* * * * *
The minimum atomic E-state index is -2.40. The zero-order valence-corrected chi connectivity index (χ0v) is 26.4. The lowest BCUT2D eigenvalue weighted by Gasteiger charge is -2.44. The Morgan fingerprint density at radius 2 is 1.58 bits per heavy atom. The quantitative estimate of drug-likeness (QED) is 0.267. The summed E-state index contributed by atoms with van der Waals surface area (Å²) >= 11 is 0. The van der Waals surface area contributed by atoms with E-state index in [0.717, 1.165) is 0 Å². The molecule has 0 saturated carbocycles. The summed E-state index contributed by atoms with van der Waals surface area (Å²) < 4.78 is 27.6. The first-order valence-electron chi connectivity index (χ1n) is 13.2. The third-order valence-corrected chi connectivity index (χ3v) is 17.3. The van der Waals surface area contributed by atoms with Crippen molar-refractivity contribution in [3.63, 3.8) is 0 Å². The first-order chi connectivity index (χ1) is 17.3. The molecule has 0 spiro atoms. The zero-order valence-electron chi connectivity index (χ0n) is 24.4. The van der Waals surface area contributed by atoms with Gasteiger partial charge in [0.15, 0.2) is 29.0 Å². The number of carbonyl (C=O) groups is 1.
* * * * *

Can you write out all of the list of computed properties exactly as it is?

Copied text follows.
The minimum atomic E-state index is -2.40. The zero-order valence-corrected chi connectivity index (χ0v) is 26.4. The lowest BCUT2D eigenvalue weighted by Gasteiger charge is -2.44. The Morgan fingerprint density at radius 2 is 1.58 bits per heavy atom. The quantitative estimate of drug-likeness (QED) is 0.267. The summed E-state index contributed by atoms with van der Waals surface area (Å²) >= 11 is 0. The van der Waals surface area contributed by atoms with E-state index in [0.717, 1.165) is 0 Å². The molecule has 0 saturated carbocycles. The summed E-state index contributed by atoms with van der Waals surface area (Å²) < 4.78 is 27.6. The first-order valence-electron chi connectivity index (χ1n) is 13.2. The third-order valence-corrected chi connectivity index (χ3v) is 17.3. The van der Waals surface area contributed by atoms with Crippen molar-refractivity contribution in [3.63, 3.8) is 0 Å². The first-order chi connectivity index (χ1) is 17.3. The molecule has 0 spiro atoms. The zero-order valence-electron chi connectivity index (χ0n) is 24.4. The van der Waals surface area contributed by atoms with Gasteiger partial charge in [0.15, 0.2) is 29.0 Å². The number of carbonyl (C=O) groups is 1.